The harmful effects of certain foods and beverages are well documented. As I write this, Halloween is right around the corner, so I’m sure the damage caused by junk food, especially sugary candies, will be at the forefront of many parents’ minds, but the same concerns apply year-round.
But what else should we consider when it comes to oral health? Besides avoiding the most obvious culprits of dental damage, what can we do to protect ourselves?
Our teeth are supported by a complex structure of tissues, bones, and ligaments known as the periodontium. Maintaining periodontal health is, therefore, essential to maintaining dental health. Commonly, we fail to do so. If we aren’t careful, this eventually results in gingivitis (an earlier stage of gum disease); left untreated or poorly managed, this can progress to periodontitis, a chronic inflammatory condition that affects the supporting structures. It’s a common cause of tooth loss in adults, particularly older adults. Symptoms include gum recession, persistent bad breath, and painful chewing.
Because periodontitis is initiated by oral bacteria, which accumulates in dental plaque, it is usually described as a consequence of poor oral hygiene (as well as smoking). In the past, it was often not considered related to diet. And yet, research in recent years suggests that it absolutely should be. In the first study to document an association between overall dietary patterns and periodontal-related tooth loss, involving statistical analysis of 6,887 participants, researchers found that “Adherence to an anti-inflammatory diet is associated with fewer missing teeth.”
Because they focused on periodontitis and tooth loss, the researchers excluded people from the study who were at high risk for cavities. As much as possible, they adjusted for known confounders, and they also specifically analyzed an older subgroup of the population, which is apt given that older age is a risk factor for periodontitis.
They also outline the strong biological plausibility of the association. Although initiated by oral bacteria, the development of periodontitis is immune-mediated, meaning it is likely affected by factors contributing to systemic inflammation: pro-inflammatory factors make us more susceptible hosts, and anti-inflammatory factors have the opposite effect. They cite the consistent “increased prevalence of periodontitis among diabetic patients as compared to normoglycemic controls” as evidence that illustrates systemic inflammation’s effect on our susceptibility to oral bacteria.
There are some gaps in the study. Most notably, oral hygiene awareness may be an important confounder, and smoking may not have been adequately adjusted for by the researchers. Nevertheless, the study makes a compelling case for the potential oral benefits of an anti-inflammatory diet. Considering the numerous other benefits of an anti-inflammatory diet relating to cardiovascular diseases, cancer, and overall mortality, it almost seems like a no-brainer.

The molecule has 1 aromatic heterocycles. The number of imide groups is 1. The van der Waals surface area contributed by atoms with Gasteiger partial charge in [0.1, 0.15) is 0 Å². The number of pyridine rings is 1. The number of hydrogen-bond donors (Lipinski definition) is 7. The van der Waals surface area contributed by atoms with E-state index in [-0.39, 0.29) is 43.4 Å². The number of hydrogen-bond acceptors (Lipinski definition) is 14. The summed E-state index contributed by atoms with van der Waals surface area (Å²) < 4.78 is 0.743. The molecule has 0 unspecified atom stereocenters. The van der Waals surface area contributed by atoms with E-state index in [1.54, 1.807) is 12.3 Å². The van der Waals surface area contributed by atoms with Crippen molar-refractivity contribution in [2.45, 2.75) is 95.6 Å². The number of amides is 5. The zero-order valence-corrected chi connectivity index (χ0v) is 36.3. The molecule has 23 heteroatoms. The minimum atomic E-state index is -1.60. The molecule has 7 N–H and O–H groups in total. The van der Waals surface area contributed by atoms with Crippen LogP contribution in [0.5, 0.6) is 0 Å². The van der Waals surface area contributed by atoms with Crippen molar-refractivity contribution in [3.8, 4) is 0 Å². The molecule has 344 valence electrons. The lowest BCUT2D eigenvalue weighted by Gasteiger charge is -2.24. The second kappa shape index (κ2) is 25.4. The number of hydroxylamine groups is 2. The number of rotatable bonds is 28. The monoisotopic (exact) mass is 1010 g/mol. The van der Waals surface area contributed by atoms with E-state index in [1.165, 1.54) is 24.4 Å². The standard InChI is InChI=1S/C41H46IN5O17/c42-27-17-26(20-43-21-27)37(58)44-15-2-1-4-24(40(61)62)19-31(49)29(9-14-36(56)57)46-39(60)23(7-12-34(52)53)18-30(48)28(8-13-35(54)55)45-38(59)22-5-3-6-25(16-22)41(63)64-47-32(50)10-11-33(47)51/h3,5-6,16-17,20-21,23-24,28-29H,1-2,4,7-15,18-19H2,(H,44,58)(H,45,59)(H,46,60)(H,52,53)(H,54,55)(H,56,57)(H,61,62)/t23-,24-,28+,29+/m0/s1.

They cite two studies that suggest a potential benefit of supplementing with anti-inflammatory omega-3 polyunsaturated fatty acids (PUFAs). The first is a 3-year follow-up study involving 235 older Japanese adults, and it found that a higher ratio of omega-6:omega-3 PUFAs was associated with more periodontal disease events. But this only confirms what we already know: an inflammatory diet (characterized by a higher omega-6:omega-3 ratio) leaves a person more susceptible to periodontal disease. Moreover, this Japanese study measured dietary PUFAs, not supplements.
The second study, conducted in Egypt, was a double-masked clinical study in which the experimental group received supplementation of fish oil and low-dose aspirin. The results showed promise, leading them to conclude: “Dietary supplementation [. . .] may provide a sustainable, low-cost intervention to augment periodontal therapy.”
But again, given the numerous benefits of an anti-inflammatory diet, as a whole, we are likely best off avoiding a myopic focus on only the potential benefits of omega-3 PUFAs in isolation. Even if we did want to focus only on this nutrient, it’s questionable whether supplementation is a more effective strategy than focusing on the whole diet.
Finally, while it’s important to avoid the foods and beverages that obviously contribute to poor oral health, it might be more psychologically motivating to focus on the positive message—to focus, in other words, on the foods we should eat. Numerous studies have shown a strong relationship between the intake of fruits and vegetables and better oral health. When it comes to reducing inflammation, nothing beats the whole food, plant-based diet.
Copyright 2024 Center for Nutrition Studies. All rights reserved.